« Victor Tununensis Victorinus Victorinus_Afer »


Victorinus (4), St., of Pettau, bishop and martyr. He was apparently a Greek by birth, and (according to the repeated statement of Cassiodorus) a rhetorician before he became bp. of Pettau (Petavio) in Upper Pannonia. He is believed to have suffered martyrdom in Diocletian's persecution. St. Jerome (our chief authority concerning him) mentions him several times, and with respect even where his criticisms are adverse. He enumerates, among his works (Catal. Script. Eccl. 74) commentaries on Gen., Ex., Lev., Is., Ezek., Hab., Eccles., Cant., Matt., and Rev., besides a treatise "adversus omnes haereses." Jerome occasionally cites the opinion of Victorinus (in Eccles. iv. 13; in Ezech. xxvi. and elsewhere), but considered him to have been affected by the opinions of the Chiliasts or Millenarians (see Catal. Script. 18, and in Ezech. l.c.). He also states that he borrowed extensively from Origen. In consequence, perhaps, of his Millennarian tendencies, or of his relations to Origen, his works were classed as "apocrypha" in the Decretum de Libris Recipiendis, which Baronius (ad ann. 303) erroneously refers to a synod held under Gelasius. Little or nothing is left—nothing; indeed, which can be said to be his with any certainty. Poems are attributed to him with no authority better than that of Bede; while the two lines Bede quotes as his were clearly written by some one with a tolerable knowledge of Latin.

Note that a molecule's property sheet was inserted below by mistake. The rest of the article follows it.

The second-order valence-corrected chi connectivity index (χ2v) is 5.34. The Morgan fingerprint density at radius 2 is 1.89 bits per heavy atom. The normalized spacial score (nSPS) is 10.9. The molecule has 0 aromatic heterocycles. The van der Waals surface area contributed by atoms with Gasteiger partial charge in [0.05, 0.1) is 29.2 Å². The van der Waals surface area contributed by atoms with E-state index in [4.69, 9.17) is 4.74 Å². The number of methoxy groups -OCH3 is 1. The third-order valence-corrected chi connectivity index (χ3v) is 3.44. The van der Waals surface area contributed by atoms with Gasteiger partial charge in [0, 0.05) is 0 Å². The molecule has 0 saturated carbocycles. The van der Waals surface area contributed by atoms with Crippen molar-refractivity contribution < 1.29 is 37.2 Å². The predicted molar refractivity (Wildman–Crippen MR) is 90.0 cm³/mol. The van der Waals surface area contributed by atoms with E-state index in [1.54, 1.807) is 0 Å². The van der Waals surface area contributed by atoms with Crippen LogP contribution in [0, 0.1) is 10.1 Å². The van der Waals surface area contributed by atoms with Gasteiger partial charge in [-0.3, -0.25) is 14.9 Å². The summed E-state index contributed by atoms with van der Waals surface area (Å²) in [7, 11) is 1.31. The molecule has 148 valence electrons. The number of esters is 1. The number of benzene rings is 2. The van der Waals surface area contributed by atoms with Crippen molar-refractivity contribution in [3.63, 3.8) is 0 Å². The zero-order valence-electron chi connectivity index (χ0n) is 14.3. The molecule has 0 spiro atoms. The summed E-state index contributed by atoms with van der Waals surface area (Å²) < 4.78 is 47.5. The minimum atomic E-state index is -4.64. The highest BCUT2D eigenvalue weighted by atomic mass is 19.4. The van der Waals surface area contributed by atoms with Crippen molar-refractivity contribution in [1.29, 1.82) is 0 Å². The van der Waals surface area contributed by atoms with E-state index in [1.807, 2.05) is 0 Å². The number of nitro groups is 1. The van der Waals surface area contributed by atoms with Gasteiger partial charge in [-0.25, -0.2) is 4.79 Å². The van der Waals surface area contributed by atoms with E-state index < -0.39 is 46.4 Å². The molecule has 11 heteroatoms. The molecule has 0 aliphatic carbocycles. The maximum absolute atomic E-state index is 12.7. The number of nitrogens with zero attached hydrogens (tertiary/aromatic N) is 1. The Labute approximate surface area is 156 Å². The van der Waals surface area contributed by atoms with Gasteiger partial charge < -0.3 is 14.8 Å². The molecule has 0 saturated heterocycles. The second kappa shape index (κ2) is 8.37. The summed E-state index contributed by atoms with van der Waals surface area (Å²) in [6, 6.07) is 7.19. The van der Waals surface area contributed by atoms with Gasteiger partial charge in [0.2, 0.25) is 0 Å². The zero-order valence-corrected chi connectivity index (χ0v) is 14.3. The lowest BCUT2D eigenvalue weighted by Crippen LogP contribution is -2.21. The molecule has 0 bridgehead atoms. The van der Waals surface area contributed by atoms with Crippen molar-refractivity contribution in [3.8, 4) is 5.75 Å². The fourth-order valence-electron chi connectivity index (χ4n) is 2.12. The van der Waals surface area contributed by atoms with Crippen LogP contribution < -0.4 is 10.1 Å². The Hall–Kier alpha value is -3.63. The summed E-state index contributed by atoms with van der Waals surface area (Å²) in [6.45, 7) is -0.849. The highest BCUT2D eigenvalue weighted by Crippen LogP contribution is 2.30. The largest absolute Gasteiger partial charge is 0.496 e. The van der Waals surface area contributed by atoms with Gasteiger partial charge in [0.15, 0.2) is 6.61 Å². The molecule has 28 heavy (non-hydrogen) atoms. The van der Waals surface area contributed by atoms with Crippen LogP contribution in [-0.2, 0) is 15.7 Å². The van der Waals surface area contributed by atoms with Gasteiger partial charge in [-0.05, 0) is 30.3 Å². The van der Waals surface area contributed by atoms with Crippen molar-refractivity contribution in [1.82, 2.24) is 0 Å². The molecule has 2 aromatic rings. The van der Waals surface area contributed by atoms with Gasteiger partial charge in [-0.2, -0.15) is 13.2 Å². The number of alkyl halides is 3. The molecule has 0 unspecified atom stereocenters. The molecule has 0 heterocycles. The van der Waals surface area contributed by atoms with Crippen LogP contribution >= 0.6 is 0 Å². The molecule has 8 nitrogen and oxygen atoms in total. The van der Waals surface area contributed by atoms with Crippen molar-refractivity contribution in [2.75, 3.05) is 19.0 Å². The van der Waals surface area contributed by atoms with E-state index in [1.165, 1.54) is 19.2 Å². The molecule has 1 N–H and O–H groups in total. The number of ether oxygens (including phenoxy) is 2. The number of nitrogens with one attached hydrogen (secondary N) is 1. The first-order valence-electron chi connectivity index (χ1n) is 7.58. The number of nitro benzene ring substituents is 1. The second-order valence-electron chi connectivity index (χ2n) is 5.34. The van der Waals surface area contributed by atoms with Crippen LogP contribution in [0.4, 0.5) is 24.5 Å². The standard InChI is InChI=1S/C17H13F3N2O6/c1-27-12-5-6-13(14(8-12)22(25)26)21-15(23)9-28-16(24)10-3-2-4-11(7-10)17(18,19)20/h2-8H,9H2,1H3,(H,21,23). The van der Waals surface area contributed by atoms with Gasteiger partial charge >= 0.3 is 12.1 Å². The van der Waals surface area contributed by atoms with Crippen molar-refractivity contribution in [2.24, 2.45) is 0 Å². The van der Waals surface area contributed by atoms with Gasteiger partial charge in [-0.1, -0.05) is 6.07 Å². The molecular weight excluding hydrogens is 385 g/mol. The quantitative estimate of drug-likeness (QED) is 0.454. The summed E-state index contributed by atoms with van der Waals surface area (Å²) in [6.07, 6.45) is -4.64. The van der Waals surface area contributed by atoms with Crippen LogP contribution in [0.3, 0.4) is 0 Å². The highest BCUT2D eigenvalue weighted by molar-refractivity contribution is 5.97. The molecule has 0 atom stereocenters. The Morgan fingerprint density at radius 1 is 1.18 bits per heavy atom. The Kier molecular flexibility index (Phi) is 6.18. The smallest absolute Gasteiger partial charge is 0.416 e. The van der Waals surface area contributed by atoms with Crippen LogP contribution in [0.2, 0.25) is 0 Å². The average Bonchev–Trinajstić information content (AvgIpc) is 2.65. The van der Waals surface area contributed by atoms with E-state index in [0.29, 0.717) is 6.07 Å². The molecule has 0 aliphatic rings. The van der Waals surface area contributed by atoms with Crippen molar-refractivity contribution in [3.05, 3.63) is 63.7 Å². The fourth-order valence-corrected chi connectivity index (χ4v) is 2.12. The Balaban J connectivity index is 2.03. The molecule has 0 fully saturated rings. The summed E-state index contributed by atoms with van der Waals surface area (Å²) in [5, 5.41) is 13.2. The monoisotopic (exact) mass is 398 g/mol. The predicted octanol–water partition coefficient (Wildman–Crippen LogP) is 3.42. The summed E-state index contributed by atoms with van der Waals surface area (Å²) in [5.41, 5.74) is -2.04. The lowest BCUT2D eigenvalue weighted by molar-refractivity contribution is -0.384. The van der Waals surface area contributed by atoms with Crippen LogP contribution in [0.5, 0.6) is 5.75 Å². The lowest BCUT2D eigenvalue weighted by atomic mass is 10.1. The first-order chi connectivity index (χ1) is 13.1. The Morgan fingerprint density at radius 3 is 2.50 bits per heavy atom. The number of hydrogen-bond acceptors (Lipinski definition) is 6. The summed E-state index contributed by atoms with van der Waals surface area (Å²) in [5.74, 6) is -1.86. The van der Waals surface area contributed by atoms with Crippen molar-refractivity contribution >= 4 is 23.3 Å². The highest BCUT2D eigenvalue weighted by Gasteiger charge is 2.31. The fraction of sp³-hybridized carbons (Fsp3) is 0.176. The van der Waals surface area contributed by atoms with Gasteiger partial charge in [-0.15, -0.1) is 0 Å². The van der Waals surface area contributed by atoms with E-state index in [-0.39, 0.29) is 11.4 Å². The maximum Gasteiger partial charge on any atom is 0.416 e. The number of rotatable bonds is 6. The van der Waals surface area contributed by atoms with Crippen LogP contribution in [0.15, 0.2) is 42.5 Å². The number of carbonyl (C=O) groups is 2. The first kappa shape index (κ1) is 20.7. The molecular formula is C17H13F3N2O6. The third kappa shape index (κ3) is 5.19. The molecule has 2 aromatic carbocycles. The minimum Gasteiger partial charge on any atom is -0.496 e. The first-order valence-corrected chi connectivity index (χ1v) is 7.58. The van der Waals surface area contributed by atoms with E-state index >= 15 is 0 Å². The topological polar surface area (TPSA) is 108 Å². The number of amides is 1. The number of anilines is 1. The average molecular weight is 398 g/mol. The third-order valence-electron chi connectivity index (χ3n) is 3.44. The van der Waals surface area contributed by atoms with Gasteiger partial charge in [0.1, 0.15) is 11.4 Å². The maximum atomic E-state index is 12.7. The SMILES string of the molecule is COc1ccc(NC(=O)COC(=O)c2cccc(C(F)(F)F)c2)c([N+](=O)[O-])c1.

« Victor Tununensis Victorinus Victorinus_Afer »
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